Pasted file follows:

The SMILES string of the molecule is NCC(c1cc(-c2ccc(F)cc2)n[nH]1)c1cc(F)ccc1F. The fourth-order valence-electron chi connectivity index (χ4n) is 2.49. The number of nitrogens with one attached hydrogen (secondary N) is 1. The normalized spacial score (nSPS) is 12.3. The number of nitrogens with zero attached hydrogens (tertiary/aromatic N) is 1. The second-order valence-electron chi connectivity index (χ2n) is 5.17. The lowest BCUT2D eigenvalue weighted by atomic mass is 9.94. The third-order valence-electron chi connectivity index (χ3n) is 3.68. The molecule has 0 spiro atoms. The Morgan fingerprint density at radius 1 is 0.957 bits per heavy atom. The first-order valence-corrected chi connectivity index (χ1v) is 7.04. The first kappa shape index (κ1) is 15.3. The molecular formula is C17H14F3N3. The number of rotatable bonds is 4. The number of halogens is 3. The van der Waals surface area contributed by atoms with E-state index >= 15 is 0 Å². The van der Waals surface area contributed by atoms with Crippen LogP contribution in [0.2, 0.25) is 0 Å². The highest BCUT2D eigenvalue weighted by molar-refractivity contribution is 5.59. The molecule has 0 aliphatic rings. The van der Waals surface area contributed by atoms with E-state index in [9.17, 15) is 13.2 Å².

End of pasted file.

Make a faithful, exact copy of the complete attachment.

The SMILES string of the molecule is NCC(c1cc(-c2ccc(F)cc2)n[nH]1)c1cc(F)ccc1F. The fourth-order valence-electron chi connectivity index (χ4n) is 2.49. The number of nitrogens with one attached hydrogen (secondary N) is 1. The normalized spacial score (nSPS) is 12.3. The number of nitrogens with zero attached hydrogens (tertiary/aromatic N) is 1. The second-order valence-electron chi connectivity index (χ2n) is 5.17. The lowest BCUT2D eigenvalue weighted by atomic mass is 9.94. The third-order valence-electron chi connectivity index (χ3n) is 3.68. The molecule has 0 spiro atoms. The Morgan fingerprint density at radius 1 is 0.957 bits per heavy atom. The first-order valence-corrected chi connectivity index (χ1v) is 7.04. The first kappa shape index (κ1) is 15.3. The molecular formula is C17H14F3N3. The number of rotatable bonds is 4. The number of halogens is 3. The van der Waals surface area contributed by atoms with E-state index >= 15 is 0 Å². The van der Waals surface area contributed by atoms with Crippen LogP contribution in [0.2, 0.25) is 0 Å². The highest BCUT2D eigenvalue weighted by molar-refractivity contribution is 5.59. The molecule has 0 aliphatic rings. The van der Waals surface area contributed by atoms with E-state index in [9.17, 15) is 13.2 Å².